Section 280e, which prohibits business expense deductions for those involved in trafficking a controlled substance (aka medical cannabis), does not prohibit businesses or individuals from deducting the cost of their returned capital, or in this case, the cost of their sold inventory. This concept has been consistently upheld, and was also addressed and confirmed by the IRS in a 2015 memo, specifically for the medical cannabis industry.
So, we know that packaging is a deductible cost, when treated as part of the cost of inventory when sold. Now, how can you maximize your investment in this type of deductible cost to benefit your business objectives even further?
Here’s an example – Maybe your goal is to promote your company image, which includes offering high quality products, environmentally friendly practices, and supporting the local community. If this is the case, the costs in your business would reflect these initiatives.
Often, the stronger the inclination to support your initiatives, the higher the costs will become –
Given its goals, your business may decide to invest heavily in all reasonable methods for showcasing its values. As a result, it invests its costs in hemp based biodegradable containers, labels printed with naturally based ink, customized molded containers for specialty products, and hiring a local artist to create custom designed sticker images for each of the strains offered as the main package label.
Each packaging initiative supports the business’s goals, furthers its image awareness, and becomes a tax deductible expense.
Ideas like this may be going overboard for some, but the point is to showcase the additional value and strategy in investing costs towards product packaging. A business’s image can come across in many ways. The value may be intensified by consistency of appearance, as well as packages being the “take home” for patients and other customers to remember.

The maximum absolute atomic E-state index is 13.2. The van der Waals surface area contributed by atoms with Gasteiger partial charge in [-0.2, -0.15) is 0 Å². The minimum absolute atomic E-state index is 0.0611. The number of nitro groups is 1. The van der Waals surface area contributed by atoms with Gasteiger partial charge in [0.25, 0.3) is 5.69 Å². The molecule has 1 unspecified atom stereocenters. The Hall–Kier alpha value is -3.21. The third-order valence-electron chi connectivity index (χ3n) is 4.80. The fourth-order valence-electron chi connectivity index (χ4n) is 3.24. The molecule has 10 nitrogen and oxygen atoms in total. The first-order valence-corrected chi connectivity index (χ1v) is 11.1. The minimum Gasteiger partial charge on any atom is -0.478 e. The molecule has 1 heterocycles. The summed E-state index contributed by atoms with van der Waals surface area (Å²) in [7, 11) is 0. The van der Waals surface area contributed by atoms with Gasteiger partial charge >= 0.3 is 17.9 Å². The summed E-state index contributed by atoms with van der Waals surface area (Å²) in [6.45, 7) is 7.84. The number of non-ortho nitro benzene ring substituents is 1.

Packaging is a great tool because of the flexibility it offers. It can be basic and designed to minimize costs; Or, it can be utilized to its fullest extent – to increase image, brand, or message awareness as part of your product and business investment and growth strategy.
As long as packaging costs can be directly related to making a product ready for sale, they can be included as part of product (inventory) costs when accounted for correctly. For medical cannabis businesses paying income taxes at higher than normal rates (often effective at 70-80%), the concept of deducting cost of goods sold is crucial to strategic planning, and in fact the only tax benefit your business is allowed!
So the next time you are considering placing an ad or sponsoring an event booth to increase your company and brand awareness, or have the option to invest in customized product packaging that supports your message instead, the extra product investment cost in a unique container may very well pay off in more ways than you first thought!
Just make sure to work with a specialized CPA or accountant to be confident your packaging costs (and all costs!) are accounted for properly!
At LC Solutions Michigan, PLLC we specialize 100% in providing accounting services for the medical cannabis industry. We provide full bookkeeping and cost accounting services, as well as CPA services for those in Michigan, and have plenty of ideas on how to make the most of your cost of goods strategic goals!
Copyright, LC Solutions Michigan PLLC, July 6th, 2017